Interstitial granulomatous dermatitis

Dr. Katz also presented two cases involving interstitial granulomatous dermatitis in female patients on TNF blockers for psoriasis and PsA. Though they presented somewhat differently, "Both cases involved histiocytes doing things unexpectedly in the skin or elsewhere, which is what causes granulomas."

Interstitial granulomatous dermatitis has been described in patients with autoimmune diseases such as lupus, and in the setting of some drugs, she said. But as Dr. Katz's cases illustrate, it does not present monomorphously.

"The first patient presented with explosive, painful, juicy annular plaques on the hands, feet, arms and legs," she says. She was able not only to manage, but also to calm down her reaction by switching from infliximab to etanercept, Dr. Katz says, but she flared again severely and somewhat unexpectedly on an IL-17 drug (secukinumab) she was prescribed after developing chorioretinitis and a positive Lyme test while on etanercept. After undergoing treatment for the chorioretinitis and possible Lyme disease with varying success, Dr. Katz says the patient restarted etanercept and methotrexate and has avoided flareups by avoiding infliximab and secukinumab.

"The other patient had a quieter, more indolent form of interstitial granulomatous dermatitis, more like we might see in an autoimmune patient."

Her reaction (intensely pruritic dermal papules and plaques on the upper arms and forearms) appeared, along with evidence of brain demyelinating disease, after eight years on adalimumab. Switching this patient to secukinumab plus topical steroids resolved her interstitial granulomatous dermatitis, Dr. Katz says.

"In some patients, you're going to see a derangement and imbalance in cytokine homeostasis that will predispose to disease" and can be caused by drugs from two different classes. And yet the reaction resolves on a drug from the same class as one of the offending agents, she says. "You can't extrapolate which drugs would cause this" because a drug which proves problematic for one patient may not for another.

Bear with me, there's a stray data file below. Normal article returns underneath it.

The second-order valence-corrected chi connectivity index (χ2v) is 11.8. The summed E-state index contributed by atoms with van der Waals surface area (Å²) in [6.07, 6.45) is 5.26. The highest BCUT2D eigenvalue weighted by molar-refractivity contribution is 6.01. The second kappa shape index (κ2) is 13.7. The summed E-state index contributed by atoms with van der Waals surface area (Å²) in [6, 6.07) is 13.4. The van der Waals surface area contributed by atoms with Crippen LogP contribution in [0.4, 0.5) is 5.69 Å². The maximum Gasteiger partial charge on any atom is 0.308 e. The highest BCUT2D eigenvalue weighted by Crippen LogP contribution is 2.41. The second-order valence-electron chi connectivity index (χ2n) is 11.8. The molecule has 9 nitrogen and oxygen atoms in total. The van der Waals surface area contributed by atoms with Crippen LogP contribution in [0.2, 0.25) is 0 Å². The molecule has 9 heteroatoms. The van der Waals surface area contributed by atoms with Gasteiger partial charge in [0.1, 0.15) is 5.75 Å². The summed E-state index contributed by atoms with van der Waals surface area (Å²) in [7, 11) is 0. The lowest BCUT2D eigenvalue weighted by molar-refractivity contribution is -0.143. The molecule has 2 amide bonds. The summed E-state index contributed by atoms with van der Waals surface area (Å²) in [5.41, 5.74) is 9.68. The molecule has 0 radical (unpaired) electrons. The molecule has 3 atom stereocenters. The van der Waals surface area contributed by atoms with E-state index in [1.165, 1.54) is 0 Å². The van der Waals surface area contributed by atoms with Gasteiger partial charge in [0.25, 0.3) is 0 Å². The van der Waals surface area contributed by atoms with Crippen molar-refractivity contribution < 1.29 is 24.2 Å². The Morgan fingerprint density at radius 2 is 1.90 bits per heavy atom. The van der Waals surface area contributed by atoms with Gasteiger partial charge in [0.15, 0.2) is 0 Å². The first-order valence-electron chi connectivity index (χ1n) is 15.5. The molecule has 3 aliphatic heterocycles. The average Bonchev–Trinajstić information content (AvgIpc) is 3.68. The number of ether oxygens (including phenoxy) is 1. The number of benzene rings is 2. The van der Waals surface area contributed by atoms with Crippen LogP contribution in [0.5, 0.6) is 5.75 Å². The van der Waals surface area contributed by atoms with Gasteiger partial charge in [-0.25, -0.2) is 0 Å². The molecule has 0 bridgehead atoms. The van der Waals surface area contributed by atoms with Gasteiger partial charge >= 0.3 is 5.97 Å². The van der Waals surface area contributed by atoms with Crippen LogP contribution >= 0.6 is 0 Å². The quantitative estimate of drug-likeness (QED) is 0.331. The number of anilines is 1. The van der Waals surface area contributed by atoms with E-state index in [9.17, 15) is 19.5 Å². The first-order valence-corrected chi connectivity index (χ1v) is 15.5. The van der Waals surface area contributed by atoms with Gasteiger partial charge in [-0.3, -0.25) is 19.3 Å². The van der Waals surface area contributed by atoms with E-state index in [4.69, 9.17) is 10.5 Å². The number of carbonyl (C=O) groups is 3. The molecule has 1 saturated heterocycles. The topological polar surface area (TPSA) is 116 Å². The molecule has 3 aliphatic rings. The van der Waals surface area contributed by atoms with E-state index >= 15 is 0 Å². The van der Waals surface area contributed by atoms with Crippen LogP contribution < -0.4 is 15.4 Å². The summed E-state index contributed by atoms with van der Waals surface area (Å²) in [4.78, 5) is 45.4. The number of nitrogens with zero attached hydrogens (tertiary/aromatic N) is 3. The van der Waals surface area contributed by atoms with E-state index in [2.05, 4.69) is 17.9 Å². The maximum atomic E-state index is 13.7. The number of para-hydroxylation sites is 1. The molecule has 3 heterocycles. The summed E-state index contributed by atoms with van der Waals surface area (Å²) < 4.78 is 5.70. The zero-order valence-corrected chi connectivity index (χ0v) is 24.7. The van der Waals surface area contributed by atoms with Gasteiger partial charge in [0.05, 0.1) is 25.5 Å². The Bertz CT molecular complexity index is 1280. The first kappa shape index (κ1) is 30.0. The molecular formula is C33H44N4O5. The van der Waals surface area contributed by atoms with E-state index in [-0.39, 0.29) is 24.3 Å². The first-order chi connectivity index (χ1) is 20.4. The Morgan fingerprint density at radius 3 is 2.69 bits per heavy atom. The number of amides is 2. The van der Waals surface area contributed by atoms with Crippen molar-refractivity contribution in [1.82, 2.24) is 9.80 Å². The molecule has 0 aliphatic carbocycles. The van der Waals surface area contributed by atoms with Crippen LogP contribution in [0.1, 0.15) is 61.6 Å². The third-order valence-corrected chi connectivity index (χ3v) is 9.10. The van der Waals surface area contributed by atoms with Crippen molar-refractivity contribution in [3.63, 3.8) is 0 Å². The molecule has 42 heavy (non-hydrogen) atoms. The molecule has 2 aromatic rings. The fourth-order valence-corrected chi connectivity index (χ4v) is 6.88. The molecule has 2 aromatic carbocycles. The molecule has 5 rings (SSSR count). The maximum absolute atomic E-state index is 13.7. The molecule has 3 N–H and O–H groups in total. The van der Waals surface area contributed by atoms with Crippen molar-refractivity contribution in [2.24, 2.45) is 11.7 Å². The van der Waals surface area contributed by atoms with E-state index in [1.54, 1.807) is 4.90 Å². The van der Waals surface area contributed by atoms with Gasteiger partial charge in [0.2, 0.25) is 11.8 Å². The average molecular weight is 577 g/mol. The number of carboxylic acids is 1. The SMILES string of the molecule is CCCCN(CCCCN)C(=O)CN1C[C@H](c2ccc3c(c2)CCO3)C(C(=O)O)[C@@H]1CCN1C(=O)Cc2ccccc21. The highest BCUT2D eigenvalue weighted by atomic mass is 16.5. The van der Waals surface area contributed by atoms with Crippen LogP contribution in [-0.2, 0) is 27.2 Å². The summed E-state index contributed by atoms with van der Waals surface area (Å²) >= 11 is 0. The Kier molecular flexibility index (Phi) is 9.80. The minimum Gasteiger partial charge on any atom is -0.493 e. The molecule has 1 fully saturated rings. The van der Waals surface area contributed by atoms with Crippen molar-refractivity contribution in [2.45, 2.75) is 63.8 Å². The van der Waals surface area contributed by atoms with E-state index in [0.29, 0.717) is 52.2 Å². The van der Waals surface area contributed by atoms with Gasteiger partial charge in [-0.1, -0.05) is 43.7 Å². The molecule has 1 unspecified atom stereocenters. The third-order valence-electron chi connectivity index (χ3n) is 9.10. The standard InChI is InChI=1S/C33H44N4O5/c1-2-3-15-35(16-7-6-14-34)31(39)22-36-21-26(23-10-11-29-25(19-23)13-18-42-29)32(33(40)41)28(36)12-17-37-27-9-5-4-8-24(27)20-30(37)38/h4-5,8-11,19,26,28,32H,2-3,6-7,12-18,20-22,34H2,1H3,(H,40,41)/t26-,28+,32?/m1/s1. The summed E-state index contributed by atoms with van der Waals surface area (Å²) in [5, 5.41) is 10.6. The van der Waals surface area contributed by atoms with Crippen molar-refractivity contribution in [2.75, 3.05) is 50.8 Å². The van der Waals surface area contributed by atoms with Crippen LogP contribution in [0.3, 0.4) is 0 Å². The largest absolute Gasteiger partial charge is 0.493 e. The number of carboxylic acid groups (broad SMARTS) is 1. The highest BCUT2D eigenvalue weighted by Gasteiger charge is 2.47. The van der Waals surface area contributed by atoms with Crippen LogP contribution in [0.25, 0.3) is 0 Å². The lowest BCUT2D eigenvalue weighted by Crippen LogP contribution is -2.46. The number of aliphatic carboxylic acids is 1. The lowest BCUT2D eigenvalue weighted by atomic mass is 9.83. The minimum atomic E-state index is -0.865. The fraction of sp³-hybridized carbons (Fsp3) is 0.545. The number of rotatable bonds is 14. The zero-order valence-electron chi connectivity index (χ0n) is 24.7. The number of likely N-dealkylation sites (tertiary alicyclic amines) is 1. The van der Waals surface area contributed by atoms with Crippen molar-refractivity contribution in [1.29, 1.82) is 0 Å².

"There's a lot we do not understand. I wonder if it's host-dependent - flashing back to the IL-23 receptor difference in the first case. Are there host differences we don't know about?"

Differing reactions could stem from subtle variations in the way some patients produce TNF-α, she says, or from telomeric derangements in IL-1 or IL-17 that researchers are unaware of, secondary to pharmaceutical manipulation of TNF-α. "It's all conjecture. And unfortunately we proceed as if we know it all. We're really in our infancy here," she says.

Dermatologists look forward to using more biologics, Dr. Katz says.

"In my own practice, 25% to 30% of my patients are on biologics. I love biologics - I just would like to open the door to greater knowledge and questioning. I would like people to think, observe and document more as they increasingly use these drugs, so that we learn more."

When a reaction occurs, she encourages dermatologists to try to distinguish whether it represents persistent or new associated underlying disease (signaling inadequate treatment), a paradoxical (drug-related) event or other underlying disease (especially infection, and perhaps malignancy).

Disclosures: Dr. Katz reports no relevant financial interests.


1.Toussirot É, Aubin F. Paradoxical reactions under TNF-α blocking agents and other biological agents given for chronic immune-mediated diseases: an analytical and comprehensive overview. RMD Open. 2016;2(2):e000239.

2. Brown GWang ELeon A, et al. Tumor necrosis factor-α inhibitor-induced psoriasis: systematic review of clinical features, histopathological findings, and management experience. J Am Acad Dermatol. 2017;76(2):334-341.

3. Chakravarty SD, Zhu G, Tsai MC, et al. Tumor necrosis factor blockade in chronic murine tuberculosis enhances granulomatous inflammation and disorganizes granulomas in the lungs. Infect Immun. 2008;76(3):916-26.

4. Aubry MC. Necrotizing granulomatous inflammation: what does it mean if your special stains on negative? Mod Pathol. 2012;25 Suppl 1:S31-8. 

5. Grine L, Dejager L, Libert C, Vandenbroucke RE. An inflammatory triangle in psoriasis: TNF, type I IFNs and IL-17. Cytokine Growth Factor Rev. 2015;26(1):25-33.